What is Methodone? It is a synthetic drug developed in Germany around 1937 primarily as an analgesic and an anti-tussive: it was a cough and pain remedy. It was introduced in the United States ten years later, in 1947. It was initially marketed as a therapy and maintenance drug for cancer and the chronic pain that accompanies cancer.
In time, its potential for use as a drug for treating heroin addiction and withdrawal was discovered. It was then marketed as a substitute drug for heroin and morphine. It worked as a transition drug for those who want to get off of using morphine or heroin. You see, morphine and heroin are highly addictive. Using them poses a great health risk because in time, the same high can no longer be achieved using the same dose: you need increasingly higher and higher doses to get the same freedom from pain.
More than that, morphine and heroin addiction involves severe withdrawal symptoms: stroke, heart attack and seizures are associated with morphine and heroin withdrawal. So methodone was marketed and viewed as a solution to lessen the risk of these severe withdrawal symptoms of morphine and heroin.
So if Methodone is such a miracle drug, why is there a need then for detoxing from methodone? Sometime in 2006, the US Food and Drug Administration issued a public health alert. Years after using methodone as a transition drug, the former heroin and morphine addicts have become methodone addicts!
It’s not hard to see why: those who have been prescribed methodone are usually those who live with chronic pain. For them, pain relief is not a choice or an option; it is a daily necessity. Shifting from morphine and heroin to methodone was like getting off a bullet train to sure death. But getting on methodone was like getting on a steam engine to the same destination. Methodone has been proven to be addictive as well: maybe not as bad as morphine or heroin; maybe not as life-threatening; but just as addictive. Hence came the need for detoxing from methodone. Notice that the word used is not “withdrawing” from methodone, the word used is “detoxing.” The prolonged use of methodone is toxic.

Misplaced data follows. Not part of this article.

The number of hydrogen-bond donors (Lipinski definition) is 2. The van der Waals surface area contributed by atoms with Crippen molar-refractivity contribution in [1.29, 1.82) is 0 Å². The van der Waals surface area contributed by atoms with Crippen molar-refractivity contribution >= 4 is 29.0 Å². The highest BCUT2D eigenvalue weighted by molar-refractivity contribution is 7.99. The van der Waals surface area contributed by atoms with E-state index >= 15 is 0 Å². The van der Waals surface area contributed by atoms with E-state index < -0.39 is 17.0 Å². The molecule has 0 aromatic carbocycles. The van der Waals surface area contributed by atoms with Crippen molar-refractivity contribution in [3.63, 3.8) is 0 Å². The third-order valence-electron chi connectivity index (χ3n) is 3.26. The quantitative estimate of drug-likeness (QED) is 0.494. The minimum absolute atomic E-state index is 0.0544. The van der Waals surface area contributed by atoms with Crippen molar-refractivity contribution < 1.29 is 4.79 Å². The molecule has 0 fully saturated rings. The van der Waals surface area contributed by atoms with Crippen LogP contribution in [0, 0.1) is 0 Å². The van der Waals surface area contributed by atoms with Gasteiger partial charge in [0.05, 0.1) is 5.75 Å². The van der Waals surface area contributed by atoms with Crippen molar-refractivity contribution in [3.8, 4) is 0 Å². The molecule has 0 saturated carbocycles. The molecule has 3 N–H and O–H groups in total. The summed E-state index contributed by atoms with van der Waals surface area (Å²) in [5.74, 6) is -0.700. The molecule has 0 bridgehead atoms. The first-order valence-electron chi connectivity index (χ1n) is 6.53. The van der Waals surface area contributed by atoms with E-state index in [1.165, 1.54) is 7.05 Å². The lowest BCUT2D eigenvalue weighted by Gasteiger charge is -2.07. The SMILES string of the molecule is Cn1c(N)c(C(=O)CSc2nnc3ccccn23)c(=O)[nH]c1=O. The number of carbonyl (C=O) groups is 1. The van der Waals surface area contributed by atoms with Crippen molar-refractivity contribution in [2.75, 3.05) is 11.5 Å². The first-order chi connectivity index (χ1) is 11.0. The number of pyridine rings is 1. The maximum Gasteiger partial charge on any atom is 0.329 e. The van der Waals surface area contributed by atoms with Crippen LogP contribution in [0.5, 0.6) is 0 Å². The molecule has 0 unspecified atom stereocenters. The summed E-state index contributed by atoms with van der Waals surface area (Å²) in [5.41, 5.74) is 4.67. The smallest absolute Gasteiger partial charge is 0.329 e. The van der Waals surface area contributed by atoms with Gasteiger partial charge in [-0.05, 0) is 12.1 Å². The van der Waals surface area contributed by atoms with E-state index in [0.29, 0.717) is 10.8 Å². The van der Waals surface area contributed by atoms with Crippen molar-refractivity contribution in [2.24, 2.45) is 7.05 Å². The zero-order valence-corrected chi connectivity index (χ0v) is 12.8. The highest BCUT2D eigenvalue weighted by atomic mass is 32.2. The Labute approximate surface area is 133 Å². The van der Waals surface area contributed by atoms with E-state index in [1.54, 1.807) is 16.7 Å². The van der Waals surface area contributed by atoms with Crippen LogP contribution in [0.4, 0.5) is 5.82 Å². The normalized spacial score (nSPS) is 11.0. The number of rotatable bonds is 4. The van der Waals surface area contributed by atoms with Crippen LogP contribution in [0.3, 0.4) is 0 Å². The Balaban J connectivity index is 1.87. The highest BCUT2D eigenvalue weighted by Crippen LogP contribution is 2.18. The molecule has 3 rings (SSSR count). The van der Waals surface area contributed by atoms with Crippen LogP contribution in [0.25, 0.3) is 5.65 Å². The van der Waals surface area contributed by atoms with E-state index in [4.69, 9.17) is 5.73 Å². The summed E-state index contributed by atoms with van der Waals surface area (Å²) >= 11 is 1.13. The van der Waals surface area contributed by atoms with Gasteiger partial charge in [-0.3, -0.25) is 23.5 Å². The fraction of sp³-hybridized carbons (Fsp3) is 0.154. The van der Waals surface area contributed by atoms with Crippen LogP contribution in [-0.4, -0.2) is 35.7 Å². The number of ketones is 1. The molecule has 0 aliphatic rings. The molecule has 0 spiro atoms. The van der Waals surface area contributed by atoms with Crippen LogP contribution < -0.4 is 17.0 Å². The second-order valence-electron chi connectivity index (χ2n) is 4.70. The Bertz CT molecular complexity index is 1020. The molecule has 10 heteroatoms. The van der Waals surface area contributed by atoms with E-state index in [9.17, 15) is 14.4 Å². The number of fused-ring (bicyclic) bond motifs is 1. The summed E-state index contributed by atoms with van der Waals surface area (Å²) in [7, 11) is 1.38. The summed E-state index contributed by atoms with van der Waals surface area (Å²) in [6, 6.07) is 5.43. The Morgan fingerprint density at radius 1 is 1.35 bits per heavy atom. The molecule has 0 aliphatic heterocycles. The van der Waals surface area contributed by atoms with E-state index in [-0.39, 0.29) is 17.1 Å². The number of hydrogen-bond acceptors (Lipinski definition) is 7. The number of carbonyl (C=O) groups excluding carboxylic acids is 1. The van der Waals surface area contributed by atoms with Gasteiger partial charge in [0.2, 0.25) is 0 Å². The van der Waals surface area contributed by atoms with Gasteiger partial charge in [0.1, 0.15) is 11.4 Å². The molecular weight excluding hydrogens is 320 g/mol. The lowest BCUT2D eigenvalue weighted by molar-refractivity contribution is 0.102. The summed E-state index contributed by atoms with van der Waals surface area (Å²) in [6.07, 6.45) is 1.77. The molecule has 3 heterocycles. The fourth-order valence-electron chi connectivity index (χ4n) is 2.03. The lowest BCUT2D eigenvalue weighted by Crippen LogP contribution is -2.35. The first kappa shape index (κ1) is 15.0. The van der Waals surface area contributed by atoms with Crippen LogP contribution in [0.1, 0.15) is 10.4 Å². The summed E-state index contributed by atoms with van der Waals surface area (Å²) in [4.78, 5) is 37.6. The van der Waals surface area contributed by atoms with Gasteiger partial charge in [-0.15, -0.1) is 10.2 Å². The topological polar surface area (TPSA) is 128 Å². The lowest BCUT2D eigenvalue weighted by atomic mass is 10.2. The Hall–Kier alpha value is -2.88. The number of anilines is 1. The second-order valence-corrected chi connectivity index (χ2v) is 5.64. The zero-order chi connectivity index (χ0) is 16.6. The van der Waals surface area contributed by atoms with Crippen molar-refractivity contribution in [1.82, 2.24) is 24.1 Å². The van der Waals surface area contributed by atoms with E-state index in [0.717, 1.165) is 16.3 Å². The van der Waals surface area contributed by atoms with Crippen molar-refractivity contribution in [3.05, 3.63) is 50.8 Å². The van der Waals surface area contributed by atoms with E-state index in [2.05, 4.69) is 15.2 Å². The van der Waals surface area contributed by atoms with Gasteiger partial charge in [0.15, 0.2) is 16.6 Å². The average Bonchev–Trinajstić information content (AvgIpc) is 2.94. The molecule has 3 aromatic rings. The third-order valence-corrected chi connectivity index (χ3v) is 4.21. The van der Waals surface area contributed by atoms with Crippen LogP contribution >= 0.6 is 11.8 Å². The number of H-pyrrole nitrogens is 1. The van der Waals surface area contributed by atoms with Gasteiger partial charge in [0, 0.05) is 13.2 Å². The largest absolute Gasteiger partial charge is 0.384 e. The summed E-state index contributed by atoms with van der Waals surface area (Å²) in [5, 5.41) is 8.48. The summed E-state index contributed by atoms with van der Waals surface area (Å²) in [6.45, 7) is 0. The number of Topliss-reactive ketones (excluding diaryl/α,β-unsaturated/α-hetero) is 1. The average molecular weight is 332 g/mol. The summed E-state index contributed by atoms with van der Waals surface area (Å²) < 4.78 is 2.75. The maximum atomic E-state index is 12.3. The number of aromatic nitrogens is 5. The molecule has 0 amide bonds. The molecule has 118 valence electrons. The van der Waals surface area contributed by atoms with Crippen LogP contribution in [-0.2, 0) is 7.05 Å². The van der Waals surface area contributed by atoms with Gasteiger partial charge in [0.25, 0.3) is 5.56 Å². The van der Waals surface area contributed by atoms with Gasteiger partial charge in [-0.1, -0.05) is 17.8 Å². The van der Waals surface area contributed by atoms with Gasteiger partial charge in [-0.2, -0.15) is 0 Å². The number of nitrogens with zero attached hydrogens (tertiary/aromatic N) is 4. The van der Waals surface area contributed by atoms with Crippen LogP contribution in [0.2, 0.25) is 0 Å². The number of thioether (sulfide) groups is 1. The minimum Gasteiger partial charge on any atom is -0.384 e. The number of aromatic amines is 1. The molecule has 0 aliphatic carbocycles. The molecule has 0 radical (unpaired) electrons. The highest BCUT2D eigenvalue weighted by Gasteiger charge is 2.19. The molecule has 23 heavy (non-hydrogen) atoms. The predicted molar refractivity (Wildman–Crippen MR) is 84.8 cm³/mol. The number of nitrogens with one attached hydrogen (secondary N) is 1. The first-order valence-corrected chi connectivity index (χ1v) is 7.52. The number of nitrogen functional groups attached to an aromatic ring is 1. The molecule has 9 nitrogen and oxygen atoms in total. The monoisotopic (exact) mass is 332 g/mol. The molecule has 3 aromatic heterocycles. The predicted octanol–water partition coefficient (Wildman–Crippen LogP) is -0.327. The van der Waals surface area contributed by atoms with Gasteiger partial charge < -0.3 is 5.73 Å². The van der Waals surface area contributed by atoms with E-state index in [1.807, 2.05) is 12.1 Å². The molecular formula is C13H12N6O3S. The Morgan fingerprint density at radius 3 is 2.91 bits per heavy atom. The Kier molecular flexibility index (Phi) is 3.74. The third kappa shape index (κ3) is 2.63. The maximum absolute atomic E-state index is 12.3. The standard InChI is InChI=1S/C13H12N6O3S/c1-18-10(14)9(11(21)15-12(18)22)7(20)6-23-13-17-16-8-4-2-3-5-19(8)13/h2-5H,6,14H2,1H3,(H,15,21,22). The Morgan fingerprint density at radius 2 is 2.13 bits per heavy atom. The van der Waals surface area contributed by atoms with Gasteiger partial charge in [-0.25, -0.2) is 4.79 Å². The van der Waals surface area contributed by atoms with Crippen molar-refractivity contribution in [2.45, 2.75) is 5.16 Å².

It is toxic because it stays in your body longer than other drugs but its potency is limited to six hours. This means that you get relief for your pain for six hours but the pain immediately comes back even before your body has fully excreted all the methodone. Because the pain is back, you want to take methodone again. What happens is there is a traffic jam in your body: methodone builds up and piles up.
Then you develop arrhythmia (your heartbeat becomes irregular); you develop shortness of breath and even chest pains. Methodone build-up in the body is a recipe for a heart attack. So you really need to get off of Methodone; you need detoxing from methodone.
The good news is: withdrawing and detoxing from methodone is not as immediately life-threatening as withdrawing from morphine and heroin. Good news is that the physical symptoms of withdrawal are not as acute or as heightened as heroin or morphine. The bad news is: detoxing from methodone lasts longer. It takes about two weeks to six months to detox from methodone.
Another bad news is: the withdrawal symptoms are more emotional and psychological. Among the reported symptoms of detoxing from methodone include paranoia (you become suspicious of everything and everyone); suicidal ideation (suddenly, taking your own life becomes a logical and sensical proposition); depression (you feel like a slowly deflating three-day old balloon); hallucinations (you begin seeing things and hearing things); agitation (you can’t sit still) and prolonged insomnia (you don’t just have problems sleeping, you can’t sleep at all).
It would be good to detox from methodone with a support group or with the help of a therapist. You will need to talk to someone who can help you sort out these thoughts and emotions that surge within you or annoyingly peck and nag at you.
The only symptom that you have to wrestle with on your own is insomnia. You have to be prepared for the insomnia related with detoxing from methodone.
First thing, settle it in your head: you will have problems sleeping while you detox from methodone. Second thing: accept it as a reality: you can’t sleep as you detox from methodone. Third thing: prepare with things to do when you can’t sleep because you are detoxing from methodone.
Forgive yourself: it’s not your fault you have a medical condition that brings your real pain. It is not your fault that you need pain relief, so don’t feel guilty. You are not a bad person for getting hooked on pain relievers. You may not even have known that you can get hooked or that you are already hooked. According to the English philosopher Jeremy Bentham, one common and basic human drive is to avoid pain.
That was all you were doing, you were managing your pain. What to do now?
Relax. Sleepless doesn’t have to mean sadness.
Stack up on DVDs of movies you haven’t watched.
Watch reruns of sitcoms (this way, you may be sleepless but at least you’re laughing).